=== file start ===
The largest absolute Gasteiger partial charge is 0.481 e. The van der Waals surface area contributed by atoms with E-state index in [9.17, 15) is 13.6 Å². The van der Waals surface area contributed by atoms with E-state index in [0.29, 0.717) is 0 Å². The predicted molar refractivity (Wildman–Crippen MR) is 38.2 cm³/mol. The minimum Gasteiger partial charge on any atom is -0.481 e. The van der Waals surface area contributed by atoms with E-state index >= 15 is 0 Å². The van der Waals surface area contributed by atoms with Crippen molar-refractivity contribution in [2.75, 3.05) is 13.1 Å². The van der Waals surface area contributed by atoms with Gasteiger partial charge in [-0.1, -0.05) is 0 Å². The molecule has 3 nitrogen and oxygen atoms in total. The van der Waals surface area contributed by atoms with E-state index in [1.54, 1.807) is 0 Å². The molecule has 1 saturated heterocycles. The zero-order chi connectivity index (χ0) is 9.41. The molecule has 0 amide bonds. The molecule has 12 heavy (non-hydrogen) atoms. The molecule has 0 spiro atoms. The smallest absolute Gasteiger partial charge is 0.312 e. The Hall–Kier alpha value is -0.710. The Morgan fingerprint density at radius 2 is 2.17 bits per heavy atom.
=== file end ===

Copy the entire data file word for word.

The largest absolute Gasteiger partial charge is 0.481 e. The van der Waals surface area contributed by atoms with E-state index in [9.17, 15) is 13.6 Å². The van der Waals surface area contributed by atoms with E-state index in [0.29, 0.717) is 0 Å². The predicted molar refractivity (Wildman–Crippen MR) is 38.2 cm³/mol. The minimum Gasteiger partial charge on any atom is -0.481 e. The van der Waals surface area contributed by atoms with E-state index >= 15 is 0 Å². The van der Waals surface area contributed by atoms with Crippen molar-refractivity contribution in [2.75, 3.05) is 13.1 Å². The van der Waals surface area contributed by atoms with Gasteiger partial charge in [-0.1, -0.05) is 0 Å². The molecule has 3 nitrogen and oxygen atoms in total. The van der Waals surface area contributed by atoms with E-state index in [1.54, 1.807) is 0 Å². The molecule has 1 saturated heterocycles. The zero-order chi connectivity index (χ0) is 9.41. The molecule has 0 amide bonds. The molecule has 12 heavy (non-hydrogen) atoms. The molecule has 0 spiro atoms. The smallest absolute Gasteiger partial charge is 0.312 e. The Hall–Kier alpha value is -0.710. The Morgan fingerprint density at radius 2 is 2.17 bits per heavy atom.